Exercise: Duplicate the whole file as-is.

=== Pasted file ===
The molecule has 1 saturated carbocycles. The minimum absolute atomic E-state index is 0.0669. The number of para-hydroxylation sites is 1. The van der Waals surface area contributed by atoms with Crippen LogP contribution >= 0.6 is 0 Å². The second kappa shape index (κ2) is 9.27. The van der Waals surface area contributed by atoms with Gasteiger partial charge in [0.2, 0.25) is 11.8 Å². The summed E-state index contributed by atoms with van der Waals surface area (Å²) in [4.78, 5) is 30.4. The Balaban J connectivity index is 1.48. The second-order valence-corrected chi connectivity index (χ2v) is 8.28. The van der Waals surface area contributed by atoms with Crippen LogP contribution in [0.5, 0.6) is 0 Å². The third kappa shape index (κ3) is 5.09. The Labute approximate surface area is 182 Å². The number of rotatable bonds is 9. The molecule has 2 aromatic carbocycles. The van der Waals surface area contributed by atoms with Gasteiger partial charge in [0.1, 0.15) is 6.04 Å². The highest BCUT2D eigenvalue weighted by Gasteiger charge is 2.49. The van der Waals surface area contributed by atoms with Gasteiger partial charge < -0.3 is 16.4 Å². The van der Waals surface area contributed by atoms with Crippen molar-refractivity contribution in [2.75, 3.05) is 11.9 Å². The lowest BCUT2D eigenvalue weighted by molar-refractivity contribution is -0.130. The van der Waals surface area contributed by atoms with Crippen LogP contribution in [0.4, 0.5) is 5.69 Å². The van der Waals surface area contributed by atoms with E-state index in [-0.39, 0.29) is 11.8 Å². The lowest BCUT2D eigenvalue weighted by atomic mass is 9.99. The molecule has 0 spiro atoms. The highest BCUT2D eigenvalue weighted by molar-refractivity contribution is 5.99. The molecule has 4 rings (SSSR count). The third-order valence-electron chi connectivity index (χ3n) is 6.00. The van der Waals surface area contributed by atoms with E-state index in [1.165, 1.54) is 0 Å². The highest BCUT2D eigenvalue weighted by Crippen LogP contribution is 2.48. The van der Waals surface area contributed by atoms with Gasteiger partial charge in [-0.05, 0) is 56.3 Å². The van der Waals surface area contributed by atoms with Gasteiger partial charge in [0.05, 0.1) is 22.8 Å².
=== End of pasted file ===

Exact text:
The molecule has 1 saturated carbocycles. The minimum absolute atomic E-state index is 0.0669. The number of para-hydroxylation sites is 1. The van der Waals surface area contributed by atoms with Crippen LogP contribution >= 0.6 is 0 Å². The second kappa shape index (κ2) is 9.27. The van der Waals surface area contributed by atoms with Gasteiger partial charge in [0.2, 0.25) is 11.8 Å². The summed E-state index contributed by atoms with van der Waals surface area (Å²) in [4.78, 5) is 30.4. The Balaban J connectivity index is 1.48. The second-order valence-corrected chi connectivity index (χ2v) is 8.28. The van der Waals surface area contributed by atoms with Crippen LogP contribution in [0.5, 0.6) is 0 Å². The third kappa shape index (κ3) is 5.09. The Labute approximate surface area is 182 Å². The number of rotatable bonds is 9. The molecule has 2 aromatic carbocycles. The van der Waals surface area contributed by atoms with Gasteiger partial charge in [0.1, 0.15) is 6.04 Å². The highest BCUT2D eigenvalue weighted by Gasteiger charge is 2.49. The van der Waals surface area contributed by atoms with Gasteiger partial charge < -0.3 is 16.4 Å². The van der Waals surface area contributed by atoms with Crippen molar-refractivity contribution in [2.75, 3.05) is 11.9 Å². The lowest BCUT2D eigenvalue weighted by molar-refractivity contribution is -0.130. The van der Waals surface area contributed by atoms with Crippen LogP contribution in [0.4, 0.5) is 5.69 Å². The van der Waals surface area contributed by atoms with E-state index in [-0.39, 0.29) is 11.8 Å². The lowest BCUT2D eigenvalue weighted by atomic mass is 9.99. The molecule has 0 spiro atoms. The highest BCUT2D eigenvalue weighted by molar-refractivity contribution is 5.99. The molecule has 4 rings (SSSR count). The third-order valence-electron chi connectivity index (χ3n) is 6.00. The van der Waals surface area contributed by atoms with E-state index in [1.165, 1.54) is 0 Å². The highest BCUT2D eigenvalue weighted by Crippen LogP contribution is 2.48. The van der Waals surface area contributed by atoms with Gasteiger partial charge in [-0.05, 0) is 56.3 Å². The van der Waals surface area contributed by atoms with Gasteiger partial charge in [0.05, 0.1) is 22.8 Å².